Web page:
cd into the project directory and then download the project dependencies with the command
npm install. Once that is done, you should now be able to
build the project.
Before we go through some the project details, build the developmentversion with the command
gulp dbuild. The built application should then be available inside the
Running the App
At this point, you’d probably want to run the application locally. To do so, make sure the project is built and start the development server with
gulp server. Your default browser should open with the web app, located by accessing
your web browser.
The main structure of the application is split into two segments (like many web applications). There is the
build/ section, which contains the built project files, which also acts as the additional web root for our development server. And the
src/ section, which contains the source code for the project.
Key files in the root project directory include the config.js file, which contains the configuration for both the Cosmic JS API fetcher script fetch.js, as well as the Gulp build-file gulpfile.js.
The file fetch-utils.jscontains a helper function for filtering through specific objects.
The fetcher-utils is fairly powerful, and I’m considering porting a more robust version to it’s own mini npm module. Follow me on Twitter or GitHub if you’d like updates about my open source projects.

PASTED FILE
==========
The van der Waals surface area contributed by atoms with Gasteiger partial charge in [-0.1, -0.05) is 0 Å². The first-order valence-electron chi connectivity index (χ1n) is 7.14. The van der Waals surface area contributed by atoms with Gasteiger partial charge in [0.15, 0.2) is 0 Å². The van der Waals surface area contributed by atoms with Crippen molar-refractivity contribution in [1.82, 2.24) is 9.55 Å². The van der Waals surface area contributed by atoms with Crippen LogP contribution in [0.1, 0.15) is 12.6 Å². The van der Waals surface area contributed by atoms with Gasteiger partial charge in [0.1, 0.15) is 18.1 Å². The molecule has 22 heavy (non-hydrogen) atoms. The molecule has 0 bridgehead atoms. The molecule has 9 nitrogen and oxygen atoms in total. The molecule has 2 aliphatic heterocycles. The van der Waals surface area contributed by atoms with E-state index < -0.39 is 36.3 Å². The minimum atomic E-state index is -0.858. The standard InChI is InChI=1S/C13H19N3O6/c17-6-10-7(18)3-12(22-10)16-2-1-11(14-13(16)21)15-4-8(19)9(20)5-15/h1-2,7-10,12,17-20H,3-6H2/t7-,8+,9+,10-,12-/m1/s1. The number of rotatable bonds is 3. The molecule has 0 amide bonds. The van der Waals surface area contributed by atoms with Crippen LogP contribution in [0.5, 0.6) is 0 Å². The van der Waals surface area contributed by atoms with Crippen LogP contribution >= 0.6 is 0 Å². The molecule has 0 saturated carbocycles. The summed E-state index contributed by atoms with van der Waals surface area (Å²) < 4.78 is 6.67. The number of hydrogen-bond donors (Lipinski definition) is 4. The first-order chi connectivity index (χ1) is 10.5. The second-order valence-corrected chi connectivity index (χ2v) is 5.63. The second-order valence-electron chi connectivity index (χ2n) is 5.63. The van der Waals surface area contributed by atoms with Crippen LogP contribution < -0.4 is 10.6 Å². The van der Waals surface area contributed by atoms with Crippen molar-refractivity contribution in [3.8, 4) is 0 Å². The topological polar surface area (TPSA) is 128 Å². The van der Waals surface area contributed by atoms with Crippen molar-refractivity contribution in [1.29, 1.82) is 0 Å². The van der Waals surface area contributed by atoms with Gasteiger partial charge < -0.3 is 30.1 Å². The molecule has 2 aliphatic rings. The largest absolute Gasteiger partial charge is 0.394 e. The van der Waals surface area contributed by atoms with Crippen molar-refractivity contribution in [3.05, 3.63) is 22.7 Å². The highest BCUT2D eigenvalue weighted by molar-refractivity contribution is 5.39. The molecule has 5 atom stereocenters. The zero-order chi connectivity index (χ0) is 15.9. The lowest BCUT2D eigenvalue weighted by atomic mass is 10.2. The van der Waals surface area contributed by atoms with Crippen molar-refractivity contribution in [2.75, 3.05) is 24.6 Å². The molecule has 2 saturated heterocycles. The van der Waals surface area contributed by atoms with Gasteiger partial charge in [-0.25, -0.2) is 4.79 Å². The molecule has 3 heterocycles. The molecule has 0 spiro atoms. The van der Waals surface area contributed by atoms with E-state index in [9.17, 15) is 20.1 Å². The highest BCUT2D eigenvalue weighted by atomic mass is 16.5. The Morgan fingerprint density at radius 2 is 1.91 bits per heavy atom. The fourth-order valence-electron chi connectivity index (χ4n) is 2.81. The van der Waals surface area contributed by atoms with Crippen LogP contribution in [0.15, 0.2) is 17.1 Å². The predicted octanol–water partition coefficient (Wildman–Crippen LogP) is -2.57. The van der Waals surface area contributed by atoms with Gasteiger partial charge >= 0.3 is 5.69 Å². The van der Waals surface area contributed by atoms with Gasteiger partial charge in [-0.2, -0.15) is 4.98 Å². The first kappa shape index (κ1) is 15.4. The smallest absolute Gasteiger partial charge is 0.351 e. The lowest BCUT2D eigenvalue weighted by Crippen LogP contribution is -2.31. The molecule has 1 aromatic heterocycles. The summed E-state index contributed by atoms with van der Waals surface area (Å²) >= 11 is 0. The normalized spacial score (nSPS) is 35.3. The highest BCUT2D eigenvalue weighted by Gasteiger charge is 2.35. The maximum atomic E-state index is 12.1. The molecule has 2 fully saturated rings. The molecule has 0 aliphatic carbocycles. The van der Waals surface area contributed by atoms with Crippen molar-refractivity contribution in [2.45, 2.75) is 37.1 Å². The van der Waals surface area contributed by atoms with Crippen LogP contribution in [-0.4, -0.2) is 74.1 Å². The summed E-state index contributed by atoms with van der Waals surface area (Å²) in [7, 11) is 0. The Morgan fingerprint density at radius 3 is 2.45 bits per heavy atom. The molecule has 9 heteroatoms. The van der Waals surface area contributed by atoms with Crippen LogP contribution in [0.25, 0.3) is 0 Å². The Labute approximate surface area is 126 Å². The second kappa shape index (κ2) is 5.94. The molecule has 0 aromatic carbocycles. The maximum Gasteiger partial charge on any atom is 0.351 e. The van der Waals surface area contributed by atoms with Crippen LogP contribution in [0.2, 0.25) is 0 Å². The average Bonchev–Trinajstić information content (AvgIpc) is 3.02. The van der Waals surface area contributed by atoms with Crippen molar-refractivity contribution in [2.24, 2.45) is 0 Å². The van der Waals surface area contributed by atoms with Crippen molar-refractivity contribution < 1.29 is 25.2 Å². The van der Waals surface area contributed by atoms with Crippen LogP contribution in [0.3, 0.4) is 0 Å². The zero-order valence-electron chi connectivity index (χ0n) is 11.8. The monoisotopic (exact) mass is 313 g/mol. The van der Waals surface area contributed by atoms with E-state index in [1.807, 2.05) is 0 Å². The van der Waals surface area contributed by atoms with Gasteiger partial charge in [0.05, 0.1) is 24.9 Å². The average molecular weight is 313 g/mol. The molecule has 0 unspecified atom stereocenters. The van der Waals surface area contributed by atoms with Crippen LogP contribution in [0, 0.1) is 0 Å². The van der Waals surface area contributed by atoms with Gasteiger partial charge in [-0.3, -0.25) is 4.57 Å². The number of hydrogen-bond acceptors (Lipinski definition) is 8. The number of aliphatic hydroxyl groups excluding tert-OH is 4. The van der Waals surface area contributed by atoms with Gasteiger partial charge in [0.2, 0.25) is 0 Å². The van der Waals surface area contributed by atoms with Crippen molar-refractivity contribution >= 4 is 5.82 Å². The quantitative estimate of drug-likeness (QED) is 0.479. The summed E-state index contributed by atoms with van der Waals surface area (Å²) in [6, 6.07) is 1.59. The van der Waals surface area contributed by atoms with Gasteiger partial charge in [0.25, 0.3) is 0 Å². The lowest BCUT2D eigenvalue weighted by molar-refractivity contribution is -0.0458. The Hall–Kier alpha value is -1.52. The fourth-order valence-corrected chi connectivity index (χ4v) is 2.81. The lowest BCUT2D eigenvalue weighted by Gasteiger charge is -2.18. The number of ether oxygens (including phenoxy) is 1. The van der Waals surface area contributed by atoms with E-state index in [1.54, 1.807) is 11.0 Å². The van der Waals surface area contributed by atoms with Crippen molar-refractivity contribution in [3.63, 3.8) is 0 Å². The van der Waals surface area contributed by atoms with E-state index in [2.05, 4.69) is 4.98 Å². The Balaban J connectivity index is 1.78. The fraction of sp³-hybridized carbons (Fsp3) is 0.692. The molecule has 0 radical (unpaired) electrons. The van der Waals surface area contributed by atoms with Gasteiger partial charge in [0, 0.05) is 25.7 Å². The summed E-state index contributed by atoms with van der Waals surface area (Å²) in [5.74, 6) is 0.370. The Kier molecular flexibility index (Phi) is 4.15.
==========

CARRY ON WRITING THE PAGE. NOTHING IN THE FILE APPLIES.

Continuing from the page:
There is also a README.md if you’d like more detailed explanations and examples of how to take advantage of the API provided in the app.
Setting up for additional content
The default language loaded by the application is specified in the
lang.defaultLocale key, and is
en-US by default. This means that it will attempt to load the language locale
en-US when the application first loads unless other-wise specified.
If you activated the demo on the Cosmic JS website, you should already have a bucket populated with Nodes, which are the default type that the application uses. Each Node contains a specific inline string that gets parsed
by fetch.js to be embedded in your application.
Creating a new Node with the Cosmic API is fairly simple. To create a new Node, simply click the button on the top right
+ Add Node, and it should bring up a fairly simple UI that resembles something